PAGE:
A CASH boost of £12m across four town centres has been approved in what has been described as a “hugely important” move by the council.

The money, which comes from the £100m set aside for the Bolton town centre masterplan, will benefit Farnworth, Horwich, Westhoughton and Little Lever.

Each township will need to create its own plan showing how it will attract private sector investment in their town centre before the council will make “targeted interventions”.

The funding has become available thanks to the speed at which investment in Bolton town centre has been delivered.

Councillors approved the plans at a cabinet meeting on Monday at which Labour councillor Nick Peel praised the local authority’s success in attracting “major investment” into Bolton town centre.

He said: “We’ve always been a council that believes in not standing by and making interventions where appropriate.”

Opposition leader David Greenhalgh welcomed the move, describing it as “hugely important”, together with Cllr Martyn Cox who said he was “thrilled” at the speed at which investment was moving.

However, Cllr Greenhalgh, who represents Bromley Cross, highlighted that areas which his fellow Conservative councillors represent will not benefit from the proposal.

He said: “We support the townships but equally there’s a danger moving forward that there will be a lot of areas of the town, particularly on our side of the town that will feel, ‘how about us?’”

The report lists a “retail hierarchy” which identifies Bolton town centre as an important sub-regional town centre within Greater Manchester, followed by Farnworth, Horwich and Westhoughton.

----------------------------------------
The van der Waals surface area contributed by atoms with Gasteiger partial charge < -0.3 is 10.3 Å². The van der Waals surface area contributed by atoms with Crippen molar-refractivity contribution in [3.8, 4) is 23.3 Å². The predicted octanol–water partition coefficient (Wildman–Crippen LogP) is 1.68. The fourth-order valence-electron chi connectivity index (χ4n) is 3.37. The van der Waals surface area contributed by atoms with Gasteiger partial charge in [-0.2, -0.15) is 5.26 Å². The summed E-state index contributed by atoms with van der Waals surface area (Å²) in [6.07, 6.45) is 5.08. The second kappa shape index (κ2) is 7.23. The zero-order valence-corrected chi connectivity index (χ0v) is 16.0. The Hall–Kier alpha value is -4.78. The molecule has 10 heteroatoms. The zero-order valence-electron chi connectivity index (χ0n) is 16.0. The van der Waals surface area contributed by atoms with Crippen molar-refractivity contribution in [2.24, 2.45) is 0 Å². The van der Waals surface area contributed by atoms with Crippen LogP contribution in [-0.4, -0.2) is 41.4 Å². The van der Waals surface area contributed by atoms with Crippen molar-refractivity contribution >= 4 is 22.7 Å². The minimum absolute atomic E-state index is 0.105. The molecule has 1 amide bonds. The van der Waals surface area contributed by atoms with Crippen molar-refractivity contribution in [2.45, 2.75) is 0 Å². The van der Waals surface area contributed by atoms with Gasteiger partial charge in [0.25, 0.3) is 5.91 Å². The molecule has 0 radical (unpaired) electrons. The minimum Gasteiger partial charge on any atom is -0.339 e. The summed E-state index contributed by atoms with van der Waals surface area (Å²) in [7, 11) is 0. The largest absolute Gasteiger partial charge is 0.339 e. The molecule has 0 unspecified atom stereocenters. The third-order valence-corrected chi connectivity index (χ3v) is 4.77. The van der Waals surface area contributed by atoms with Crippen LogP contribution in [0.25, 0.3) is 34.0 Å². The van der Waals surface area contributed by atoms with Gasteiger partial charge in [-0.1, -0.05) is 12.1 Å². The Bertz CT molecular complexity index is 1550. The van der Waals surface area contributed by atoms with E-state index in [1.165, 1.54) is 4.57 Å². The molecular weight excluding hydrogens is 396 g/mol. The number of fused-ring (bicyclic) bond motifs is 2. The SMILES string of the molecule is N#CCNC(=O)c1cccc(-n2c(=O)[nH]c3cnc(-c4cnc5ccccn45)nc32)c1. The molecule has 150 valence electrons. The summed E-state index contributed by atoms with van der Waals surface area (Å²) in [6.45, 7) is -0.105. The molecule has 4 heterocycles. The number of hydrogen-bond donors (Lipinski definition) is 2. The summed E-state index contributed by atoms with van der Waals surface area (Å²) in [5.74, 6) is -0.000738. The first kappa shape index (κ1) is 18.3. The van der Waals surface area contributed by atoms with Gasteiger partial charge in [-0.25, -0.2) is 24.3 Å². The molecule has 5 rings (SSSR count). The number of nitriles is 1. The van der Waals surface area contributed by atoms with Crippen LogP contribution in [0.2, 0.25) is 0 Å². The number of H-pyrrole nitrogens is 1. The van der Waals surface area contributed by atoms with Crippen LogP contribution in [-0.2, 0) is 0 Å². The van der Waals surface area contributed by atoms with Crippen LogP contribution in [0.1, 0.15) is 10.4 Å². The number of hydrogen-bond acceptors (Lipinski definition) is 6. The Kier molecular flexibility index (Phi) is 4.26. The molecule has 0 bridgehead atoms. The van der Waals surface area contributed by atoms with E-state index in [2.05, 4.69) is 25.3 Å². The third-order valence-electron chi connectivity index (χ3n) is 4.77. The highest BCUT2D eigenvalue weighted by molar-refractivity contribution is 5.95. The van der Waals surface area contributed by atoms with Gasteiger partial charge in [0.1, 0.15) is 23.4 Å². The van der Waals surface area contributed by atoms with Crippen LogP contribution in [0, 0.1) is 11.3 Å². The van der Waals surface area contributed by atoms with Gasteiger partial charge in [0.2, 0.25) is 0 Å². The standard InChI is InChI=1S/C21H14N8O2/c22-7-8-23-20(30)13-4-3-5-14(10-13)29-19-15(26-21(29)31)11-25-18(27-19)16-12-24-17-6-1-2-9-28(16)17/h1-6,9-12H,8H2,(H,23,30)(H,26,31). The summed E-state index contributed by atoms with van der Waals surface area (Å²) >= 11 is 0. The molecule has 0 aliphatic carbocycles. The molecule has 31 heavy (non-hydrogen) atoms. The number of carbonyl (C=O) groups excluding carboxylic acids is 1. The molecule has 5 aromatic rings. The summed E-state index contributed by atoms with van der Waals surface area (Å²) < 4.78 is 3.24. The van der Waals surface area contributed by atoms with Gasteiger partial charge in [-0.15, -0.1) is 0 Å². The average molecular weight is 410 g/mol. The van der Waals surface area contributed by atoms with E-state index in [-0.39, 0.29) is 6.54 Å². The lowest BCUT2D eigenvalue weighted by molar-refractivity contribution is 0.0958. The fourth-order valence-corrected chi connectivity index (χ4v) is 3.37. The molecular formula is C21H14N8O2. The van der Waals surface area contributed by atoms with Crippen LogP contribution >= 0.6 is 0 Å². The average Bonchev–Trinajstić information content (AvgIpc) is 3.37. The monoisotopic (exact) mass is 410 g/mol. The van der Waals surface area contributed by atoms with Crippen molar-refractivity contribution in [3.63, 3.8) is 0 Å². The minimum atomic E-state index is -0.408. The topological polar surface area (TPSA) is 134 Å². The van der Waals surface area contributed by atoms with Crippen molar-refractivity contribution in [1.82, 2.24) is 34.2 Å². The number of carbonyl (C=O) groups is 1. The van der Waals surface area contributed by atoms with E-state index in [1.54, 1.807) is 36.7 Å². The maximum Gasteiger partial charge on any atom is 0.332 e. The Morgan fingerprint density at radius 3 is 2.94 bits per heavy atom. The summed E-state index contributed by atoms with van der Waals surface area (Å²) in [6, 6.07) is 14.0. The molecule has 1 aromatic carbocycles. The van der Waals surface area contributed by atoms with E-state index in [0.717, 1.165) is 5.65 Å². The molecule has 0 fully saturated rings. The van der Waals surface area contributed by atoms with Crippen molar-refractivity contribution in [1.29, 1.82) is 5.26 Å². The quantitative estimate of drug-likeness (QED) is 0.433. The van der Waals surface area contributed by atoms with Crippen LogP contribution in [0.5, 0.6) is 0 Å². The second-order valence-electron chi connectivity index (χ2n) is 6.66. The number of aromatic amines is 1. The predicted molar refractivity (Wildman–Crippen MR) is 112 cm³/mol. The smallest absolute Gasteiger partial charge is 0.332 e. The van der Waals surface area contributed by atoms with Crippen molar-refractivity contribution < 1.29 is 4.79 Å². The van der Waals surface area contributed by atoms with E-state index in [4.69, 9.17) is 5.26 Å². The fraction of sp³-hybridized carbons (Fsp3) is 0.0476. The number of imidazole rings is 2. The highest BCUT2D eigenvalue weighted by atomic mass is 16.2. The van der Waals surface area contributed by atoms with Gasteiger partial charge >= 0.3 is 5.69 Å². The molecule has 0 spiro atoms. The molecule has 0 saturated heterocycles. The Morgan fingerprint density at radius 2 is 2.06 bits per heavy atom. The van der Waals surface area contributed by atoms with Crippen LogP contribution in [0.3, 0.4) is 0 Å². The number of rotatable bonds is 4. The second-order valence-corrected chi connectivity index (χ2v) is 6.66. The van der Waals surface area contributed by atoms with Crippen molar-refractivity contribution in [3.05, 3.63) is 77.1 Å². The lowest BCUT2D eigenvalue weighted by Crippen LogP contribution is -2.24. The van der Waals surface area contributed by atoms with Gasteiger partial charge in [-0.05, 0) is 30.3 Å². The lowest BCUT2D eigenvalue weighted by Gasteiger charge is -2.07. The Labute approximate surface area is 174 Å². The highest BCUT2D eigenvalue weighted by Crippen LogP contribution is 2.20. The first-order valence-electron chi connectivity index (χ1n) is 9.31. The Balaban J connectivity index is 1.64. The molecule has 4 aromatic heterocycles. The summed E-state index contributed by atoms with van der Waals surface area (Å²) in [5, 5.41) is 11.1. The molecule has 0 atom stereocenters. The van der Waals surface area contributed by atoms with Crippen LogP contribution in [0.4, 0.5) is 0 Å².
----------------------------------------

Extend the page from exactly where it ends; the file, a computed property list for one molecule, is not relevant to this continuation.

It states that, although it is considerably smaller, Little Lever fulfils a crucial role in that part of the borough.

The hierarchy, which comes from Bolton’s Core Strategy, continues with Astley Bridge, Breightmet, Chorley Old Road and Harwood.

Local centres, including Blackrod, Bromley Cross and Kearsley, would benefit from the council’s capital programme.

The Labour group were accused of buying votes in key target areas ahead of May’s local elections when the funding was announced last week.

Referring to comments by Liberal Democrat councillor David Wilkinson, Westhoughton South councillor Anna-Marie Watters, said this funding was about investment, not bribery.

She said: “This money means so much to these town centres because they do feel that sometimes they get left behind Bolton town centre.”

“Taking on board a couple of the points, I think it’s very clear that the large majority of people did welcome this investment in the town centre.

“It would be much better if some members of the town council who are also members of Bolton Council don’t look at it as bribery. This is about investing.”

Cllr Peel added: “It’s not us saying, ‘here you are, have a few quid because we want to be nice to you’.”

Town councils are expected to lead the way in developing each centre’s masterplan following Farnworth’s model in creating its own masterplan.

These masterplan proposals would be developed by a steering group, which includes councillors, and would be subject to a public consultation when complete.

Liberal Democrat leader Roger Hayes said: “I hope there’s going to be proper consultation with ward councillors and, where they exist, town councils because they are elected to know what goes on in their areas best.”